The survival of preserved platelets has been used primarily to determine their therapeutic effectiveness. The function of the preserved platelets has been difficult to assess.

In our previous study in patients, the function of liquid-preserved platelets stored at 22 C for a mean of 3.4 days and cryopreserved platelets was assessed by their ability to reduce non-surgical blood loss and the need for allogeneic red blood cells and fresh frozen plasma. The previously frozen platelets transfused to the anemic thrombocytopenic patients had reduced survival but improved function and were more effective in reducing non-surgical blood loss and reducing the need for allogeneic red blood cells and fresh frozen plasma than the liquid-preserved platelets stored at 22 C for a mean of 3.4 days that had better survival but impaired hemostatic function.

In stable thrombocytopenic patients platelet function of preserved allogeneic platelets is evaluated by the reduction in bleeding time. In our recent study in healthy male baboons, we evaluated both the survival and function of autologous fresh, liquid preserved, and cryopreserved platelets in the correction of an aspirin-induced thrombocytopathy. In the baboon study, we evaluated the ability of autologous platelets to correct an increased bleeding time and a reduced shed blood thromboxane B2 level at the template bleeding time site produced by aspirin ingestion. The 18-hour and 48-hour liquid-stored platelets reduced the bleeding time and restored towards normal the thromboxane level in shed blood following transfusion. However, although the liquid preserved platelets stored for 72 hours had in vivo recovery similar to 18-hour-stored platelets and had significantly increased shed blood thromboxane B2 levels, they did not correct the bleeding time following transfusion. Cryopreserved platelets significantly reduced the bleeding time and increased the shed blood thromboxane level following transfusion. Both the in vivo survival and function of the platelets stored at 22 C for 5 days were reduced compared to the cryopreserved platelets.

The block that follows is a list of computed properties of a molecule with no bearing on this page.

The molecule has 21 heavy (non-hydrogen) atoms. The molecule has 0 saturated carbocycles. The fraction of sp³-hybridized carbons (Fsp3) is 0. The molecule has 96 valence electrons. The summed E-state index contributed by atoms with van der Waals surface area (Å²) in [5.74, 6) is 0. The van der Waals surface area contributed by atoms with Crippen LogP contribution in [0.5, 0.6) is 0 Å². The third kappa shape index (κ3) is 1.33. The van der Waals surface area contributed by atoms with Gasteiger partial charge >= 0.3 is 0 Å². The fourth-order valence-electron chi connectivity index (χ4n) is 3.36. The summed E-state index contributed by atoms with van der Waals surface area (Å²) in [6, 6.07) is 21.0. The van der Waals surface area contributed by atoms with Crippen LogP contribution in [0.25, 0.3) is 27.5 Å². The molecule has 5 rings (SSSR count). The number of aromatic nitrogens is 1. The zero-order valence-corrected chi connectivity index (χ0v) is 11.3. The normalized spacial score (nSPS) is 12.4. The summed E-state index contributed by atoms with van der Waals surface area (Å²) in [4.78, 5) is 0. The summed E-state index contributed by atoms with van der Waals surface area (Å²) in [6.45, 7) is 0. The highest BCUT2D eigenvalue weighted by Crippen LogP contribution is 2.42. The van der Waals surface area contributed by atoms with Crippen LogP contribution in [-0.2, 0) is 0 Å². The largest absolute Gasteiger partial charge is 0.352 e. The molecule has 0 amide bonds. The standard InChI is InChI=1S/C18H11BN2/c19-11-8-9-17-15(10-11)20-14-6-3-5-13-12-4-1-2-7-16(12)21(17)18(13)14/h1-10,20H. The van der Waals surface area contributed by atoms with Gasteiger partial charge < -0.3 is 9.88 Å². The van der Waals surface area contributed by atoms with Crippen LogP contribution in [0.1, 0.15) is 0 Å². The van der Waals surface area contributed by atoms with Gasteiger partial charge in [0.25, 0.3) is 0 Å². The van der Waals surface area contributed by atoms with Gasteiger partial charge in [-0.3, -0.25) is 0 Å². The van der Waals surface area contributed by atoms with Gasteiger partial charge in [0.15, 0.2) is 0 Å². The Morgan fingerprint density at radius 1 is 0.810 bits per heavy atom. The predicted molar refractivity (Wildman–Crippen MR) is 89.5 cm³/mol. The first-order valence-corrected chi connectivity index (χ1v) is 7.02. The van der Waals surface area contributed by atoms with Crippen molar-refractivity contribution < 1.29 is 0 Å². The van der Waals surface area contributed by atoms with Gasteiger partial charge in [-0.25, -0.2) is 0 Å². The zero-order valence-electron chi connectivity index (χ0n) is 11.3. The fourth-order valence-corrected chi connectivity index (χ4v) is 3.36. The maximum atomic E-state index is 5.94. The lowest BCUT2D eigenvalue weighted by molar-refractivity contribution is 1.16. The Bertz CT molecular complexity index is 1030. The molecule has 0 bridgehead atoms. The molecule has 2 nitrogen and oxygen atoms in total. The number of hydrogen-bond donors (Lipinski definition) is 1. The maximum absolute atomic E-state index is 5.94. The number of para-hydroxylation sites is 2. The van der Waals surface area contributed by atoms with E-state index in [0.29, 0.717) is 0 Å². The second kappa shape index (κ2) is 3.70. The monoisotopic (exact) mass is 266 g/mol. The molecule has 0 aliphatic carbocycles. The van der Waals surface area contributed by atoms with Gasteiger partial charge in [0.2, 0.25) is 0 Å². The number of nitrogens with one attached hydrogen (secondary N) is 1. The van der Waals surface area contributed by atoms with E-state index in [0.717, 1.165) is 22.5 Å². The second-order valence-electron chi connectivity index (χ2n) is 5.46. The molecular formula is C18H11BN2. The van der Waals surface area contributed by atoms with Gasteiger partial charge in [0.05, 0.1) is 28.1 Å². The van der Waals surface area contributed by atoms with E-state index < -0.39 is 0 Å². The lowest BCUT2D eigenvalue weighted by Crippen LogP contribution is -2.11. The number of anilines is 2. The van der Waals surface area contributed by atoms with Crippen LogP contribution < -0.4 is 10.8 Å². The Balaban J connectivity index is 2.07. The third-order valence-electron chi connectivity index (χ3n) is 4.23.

Some investigators have questioned the rationale of comparing the ability of platelets to correct an aspirin-induced thrombocytopathy in normal volunteers to platelet function in the treatment of thrombocytopenic patients. Results from our previous studies in human volunteers and from our recent study in the baboon are similar to those reported by Khuri and associates when cardiopulmonary bypass patients were transfused with allogeneic liquid-preserved platelets stored for a mean of 3.4 days and allogeneic previously frozen washed platelets.

These findings indicate that liquid-preserved platelets will increase the platelet count and cryopreserved platelets will restore hemostasis and reduce non-surgical blood loss in patients.


Khuri SF, Healey N, MacGregor, H, et al: Comparison of the effects of transfusions of cryopreserved and liquid-preserved platelets on hemostasis and blood loss after cardiopulmonary bypass. J Thorac Cardiovasc Surg 1999;117:172-184.

Barnard MR, MacGregor H, Ragno G, et al: Fresh, liquid-preserved, and cryopreserved platelets: adhesive surface receptors and membrane procoagulant activity. Transfusion 1999;39:880-888.

Valeri CR, MacGregor H, Giorgio A, Ragno G: Circulation and hemostatic function of autologous fresh, liquid-preserved, and cryopreserved baboon platelets transfused to correct an aspirin-induced thrombocytopathy. Submitted for publication.